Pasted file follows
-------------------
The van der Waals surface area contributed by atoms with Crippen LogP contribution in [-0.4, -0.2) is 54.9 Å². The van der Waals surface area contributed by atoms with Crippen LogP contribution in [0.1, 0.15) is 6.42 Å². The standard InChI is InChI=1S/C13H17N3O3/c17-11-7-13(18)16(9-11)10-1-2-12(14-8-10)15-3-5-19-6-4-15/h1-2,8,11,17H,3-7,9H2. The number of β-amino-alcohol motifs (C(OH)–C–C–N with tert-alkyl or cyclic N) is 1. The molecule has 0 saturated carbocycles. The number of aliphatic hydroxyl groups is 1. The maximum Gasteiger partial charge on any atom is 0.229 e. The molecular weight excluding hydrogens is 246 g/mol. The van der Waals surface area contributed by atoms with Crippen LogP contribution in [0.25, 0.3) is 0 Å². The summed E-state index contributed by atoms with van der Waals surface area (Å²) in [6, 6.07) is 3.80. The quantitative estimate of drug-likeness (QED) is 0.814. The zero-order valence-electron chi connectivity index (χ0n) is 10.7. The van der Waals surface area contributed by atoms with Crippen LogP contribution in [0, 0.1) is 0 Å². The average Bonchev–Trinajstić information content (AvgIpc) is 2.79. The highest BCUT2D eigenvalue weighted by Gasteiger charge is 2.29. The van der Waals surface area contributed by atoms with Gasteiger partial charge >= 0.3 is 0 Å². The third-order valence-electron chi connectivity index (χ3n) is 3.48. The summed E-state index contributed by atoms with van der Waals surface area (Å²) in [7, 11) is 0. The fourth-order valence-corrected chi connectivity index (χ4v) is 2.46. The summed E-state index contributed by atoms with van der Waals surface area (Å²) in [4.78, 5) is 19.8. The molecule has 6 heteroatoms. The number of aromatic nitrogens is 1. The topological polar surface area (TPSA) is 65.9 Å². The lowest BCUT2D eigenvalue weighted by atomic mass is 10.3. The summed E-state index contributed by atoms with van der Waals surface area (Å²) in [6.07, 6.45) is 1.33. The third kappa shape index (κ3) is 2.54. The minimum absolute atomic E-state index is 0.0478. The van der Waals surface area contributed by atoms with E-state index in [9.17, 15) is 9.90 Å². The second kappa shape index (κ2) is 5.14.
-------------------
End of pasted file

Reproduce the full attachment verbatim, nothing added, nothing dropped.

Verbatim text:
The van der Waals surface area contributed by atoms with Crippen LogP contribution in [-0.4, -0.2) is 54.9 Å². The van der Waals surface area contributed by atoms with Crippen LogP contribution in [0.1, 0.15) is 6.42 Å². The standard InChI is InChI=1S/C13H17N3O3/c17-11-7-13(18)16(9-11)10-1-2-12(14-8-10)15-3-5-19-6-4-15/h1-2,8,11,17H,3-7,9H2. The number of β-amino-alcohol motifs (C(OH)–C–C–N with tert-alkyl or cyclic N) is 1. The molecule has 0 saturated carbocycles. The number of aliphatic hydroxyl groups is 1. The maximum Gasteiger partial charge on any atom is 0.229 e. The molecular weight excluding hydrogens is 246 g/mol. The van der Waals surface area contributed by atoms with Crippen LogP contribution in [0.25, 0.3) is 0 Å². The summed E-state index contributed by atoms with van der Waals surface area (Å²) in [6, 6.07) is 3.80. The quantitative estimate of drug-likeness (QED) is 0.814. The zero-order valence-electron chi connectivity index (χ0n) is 10.7. The van der Waals surface area contributed by atoms with Crippen LogP contribution in [0, 0.1) is 0 Å². The average Bonchev–Trinajstić information content (AvgIpc) is 2.79. The highest BCUT2D eigenvalue weighted by Gasteiger charge is 2.29. The van der Waals surface area contributed by atoms with Gasteiger partial charge >= 0.3 is 0 Å². The third-order valence-electron chi connectivity index (χ3n) is 3.48. The summed E-state index contributed by atoms with van der Waals surface area (Å²) in [7, 11) is 0. The fourth-order valence-corrected chi connectivity index (χ4v) is 2.46. The summed E-state index contributed by atoms with van der Waals surface area (Å²) in [4.78, 5) is 19.8. The molecule has 6 heteroatoms. The number of aromatic nitrogens is 1. The topological polar surface area (TPSA) is 65.9 Å². The lowest BCUT2D eigenvalue weighted by atomic mass is 10.3. The summed E-state index contributed by atoms with van der Waals surface area (Å²) in [6.07, 6.45) is 1.33. The third kappa shape index (κ3) is 2.54. The minimum absolute atomic E-state index is 0.0478. The van der Waals surface area contributed by atoms with E-state index in [9.17, 15) is 9.90 Å². The second kappa shape index (κ2) is 5.14.